Facing Cancer
It may be an uncomfortable task to tackle, but preparing your estate before passing can answer any lingering questions from grieving friends and family members as well as provide a smooth transition for those who might have to make difficult decisions.


Personal property is often overlooked in estate planning. It is important for you to have a record of all the items you own in your home. This can be done by going room to room and writing everything down in a list, or can be as simple as going through your house, making a video of all your personal belongings.

As you create your inventory, identify any items that do not belong to you. If something were to happen to you, the last thing you want is individuals fighting over items in your house. The easiest way to prevent such a scenario is to assure that anything owned by someone else is either removed from your home, or properly identified. The same goes for your safe-deposit box.


A properly executed power of attorney is essential. If you are ever unable to handle your financial affairs or make your own medical decisions, a power of attorney will allow a trusted friend or family member to step in and take care of things on your behalf.

Without powers of attorney, your family may be left without access to money to pay for your care, or there may be disagreements between children about the best health care decisions for you going forward.

In a worst-case scenario, families are forced into guardianship court where thousands of dollars in attorney’s fees and costs incur just to appoint someone to make these decisions.


A will is an important document which directs the court on how you would like your assets distributed after your death. One common misconception is that a will avoids probate, but that is incorrect.

A large portion of estate planning is devoted to avoiding probate because probate administration can be expensive, take many months, and the court filings become public record. Most people take steps to make the administration of their estate cheaper, simpler, quicker, and more private.

Avoiding probate is most commonly done through beneficiary designations or by setting up a living trust. A trust is a legal entity that can be set up to hold your assets on your behalf. Upon your passing, any assets held by your trust are then distributed to your named beneficiaries free of the probate process.


It is useless to set up a trust unless you place your assets in the trust. It is extremely important that all of your assets are either titled in the name of the trust, or, in some cases, have the trust named as beneficiary.

Many people go to an attorney and have a trust set up, or get a legal form online to create a trust, and then fail to transfer their assets into the trust. Using a trust as your estate plan is akin to cooking soup. Creating the trust itself is like putting a pot on a hot stove, but without transferring your assets to the trust, you fail to put the ingredients into the soup! This common mistake can lead the estate directly into probate court with its attendant costs and delays.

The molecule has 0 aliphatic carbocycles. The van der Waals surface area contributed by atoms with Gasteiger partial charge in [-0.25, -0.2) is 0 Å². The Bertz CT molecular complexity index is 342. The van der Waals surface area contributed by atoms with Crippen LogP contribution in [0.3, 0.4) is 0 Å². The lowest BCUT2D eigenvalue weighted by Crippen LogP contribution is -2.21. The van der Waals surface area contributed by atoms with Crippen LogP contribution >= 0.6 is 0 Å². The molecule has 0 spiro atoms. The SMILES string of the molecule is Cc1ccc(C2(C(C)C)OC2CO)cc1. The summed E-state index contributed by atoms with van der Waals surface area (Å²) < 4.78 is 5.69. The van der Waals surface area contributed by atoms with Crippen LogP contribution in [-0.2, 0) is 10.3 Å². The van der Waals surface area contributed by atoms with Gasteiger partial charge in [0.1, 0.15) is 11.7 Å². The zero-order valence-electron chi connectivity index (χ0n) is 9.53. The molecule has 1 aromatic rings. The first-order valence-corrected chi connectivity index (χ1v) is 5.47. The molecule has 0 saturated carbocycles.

Upon your death, assets you own receive what is called a step up in tax “basis.” In other words, if your beneficiaries were to sell an asset they inherit soon after your death, they most likely would not have to pay any capital gains taxes on that sale. However, if you give someone an asset while you are alive, your tax basis becomes theirs. Therefore, when your beneficiary sells the asset, the beneficiary could face substantial capital gains tax liability. For example, if you give your beneficiary a piece of land bought in the 1980s for $10,000 and it is now worth $50,000, they may have to pay taxes on the extra $40,000 if they sell the land based on its new value. If you transfer the property upon your death via a will or trust, your beneficiary’s new tax basis would be $50,000, and they would generally only have to pay taxes on any gains over that $50,000 value.


Obviously, upon a loved one’s passing, decisions are difficult to make and emotions run high. Quick decisions can end up being costly. Speak to your family and a local cemetery now about funeral and burial arrangements. It can avoid a lot of confusion and potentially save a considerable amount of money.


Circumstances vary for each individual. The advice given here is of a general nature and may change depending on your location and various other factors. Consult a licensed estate planning attorney in your area for help with your specific circumstances.

There are likely many overwhelming emotions in dealing with cancer and planning for your estate. Taking a few simple steps will take care of your loved ones and leave a proud legacy.

Ryan D. Johnson is an attorney at Johnson & Johnson Law Offices in Las Vegas, Nevada. He specializes in the area of wills, trusts, and estates. He earned a bachelors in finance from the Marriott School of Management at Brigham Young University, and his J.D. from the Boyd School of Law at the University of Nevada, Las Vegas, where he was a staff member of the Nevada Law Journal.